Is The Tempting “Short Of A Lifetime” Here, Finally?
Famous bond investor Bill Gross said, German bonds are “the short of a lifetime” – but too early, in April 2015. The 10-year German bonds were yielding 0.94 percent that day, but later the yield continued sinking, fell below zero. Later, allegedly, the manager was crying silently over his beer – and also changed his job. (Source)
Avoid the vicious trap
The strange, never-before-seen low negative yields were on the new historical low, in summer 2016 at 0.204 percent p. a. – in the negative, below zero. Later they rose again to about 0.7 percent (in positive territory), and today, reached a new historical low by –0,213.
Who cares? – can you ask. Me. Because it can be a good investment opportunity. Maybe the moment of “the short of a lifetime” is now. Why? How can we avoid the same trap in which fell Bill Gross? The reasons why the German bond yields are very low are basically the same, for many years.
Now, has changed anything?
There are a bunch of arguments for decreasing yields today. Or, for staying on these super-low levels for a long time, even for years. Like before: post-crisis vibrations, another beginning economic slowdown. Germany only issues very few bonds, because its budget is balanced. The ECB (European Central Bank) bought and buys a lot of bonds. Interest rates are minimal or negative. Many institutions – banks and insurers, for example – are forced to buy bonds, even with negative returns.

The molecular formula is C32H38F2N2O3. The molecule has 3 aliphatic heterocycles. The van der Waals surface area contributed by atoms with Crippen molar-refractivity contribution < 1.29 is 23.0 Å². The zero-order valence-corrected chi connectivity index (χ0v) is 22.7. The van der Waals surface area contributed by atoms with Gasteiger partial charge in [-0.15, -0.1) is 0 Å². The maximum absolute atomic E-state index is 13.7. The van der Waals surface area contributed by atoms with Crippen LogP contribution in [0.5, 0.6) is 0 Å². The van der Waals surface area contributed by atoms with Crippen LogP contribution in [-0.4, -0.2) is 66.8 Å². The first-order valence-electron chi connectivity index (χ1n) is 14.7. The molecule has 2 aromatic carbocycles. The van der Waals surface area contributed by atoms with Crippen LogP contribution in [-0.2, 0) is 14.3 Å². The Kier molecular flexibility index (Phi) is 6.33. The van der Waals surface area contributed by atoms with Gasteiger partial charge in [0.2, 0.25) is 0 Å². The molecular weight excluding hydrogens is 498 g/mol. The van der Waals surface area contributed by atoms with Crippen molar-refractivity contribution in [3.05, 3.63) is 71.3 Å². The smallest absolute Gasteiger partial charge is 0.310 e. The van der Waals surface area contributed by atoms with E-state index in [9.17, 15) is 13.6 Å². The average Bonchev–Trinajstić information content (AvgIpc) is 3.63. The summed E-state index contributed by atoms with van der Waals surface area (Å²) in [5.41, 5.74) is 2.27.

Simple homework math
Nonetheless, I think the yields can find a bottom near these levels. Because I made a simple calculation. Journalists sometimes write in the press that, in the case of negative returns, “bondholders pay for the state (the issuer) to take care of their money”. Investors buy the bond at a 101 percent price, for example. Later, the bond expires and repays only one hundred percent.
However, if someone shorts the bond, then this person, the short seller will gain this one percent. Today he sells at 101 percent, later buys it back to 100, right before maturity. Only the stupid don’t do it, right?
There is the bottom
In reality, the question is, how much does it cost. For short selling, you need to borrow the bond. Nobody will borrow you for free, you have to pay for it. How much that is, I don’t know, but by negative yields, I suppose, it can’t be more than 0.2-0.5 percent per annum or so.
I think this shorting costs can build a price limit for the negative yields. Because if yields fall, even more, many short sellers will appear doing the same business I described.
Some more room to decline
The record low of 10-year Swiss bond yields was by –0.652 percent in 2016, and it is by –0.468 p. a. today. So, I suppose, the German yields also have room to fall further. That’s because I’m not running to short bonds today. And this is the playfield of big investors, who can reach much better costs, conditions by shorting, borrowing or transacting.
But I suppose, if the yield falls to 0.4-0.5 percent, I will search for a cheap bond shorting (reverse) ETF or certificate.
If you think I’m the only fool thinking bond shorting or similar arbitrage can be a lucrative business, read the article of Bloomberg.com. They wrote about similar techniques, how traders are gaining money rolling over bonds with different maturities. Or borrowing money at a negative credit interest rate and investing it in the few remaining, positive yielding bonds.
But someday this has to be over. At the latest when all the bonds with positive returns are exhausted. Then, an avalanche can start rolling in the opposite direction. Short sellers will gain some day.
(Photo: Bond of the City Munich, 1923. Wikimedia Commons)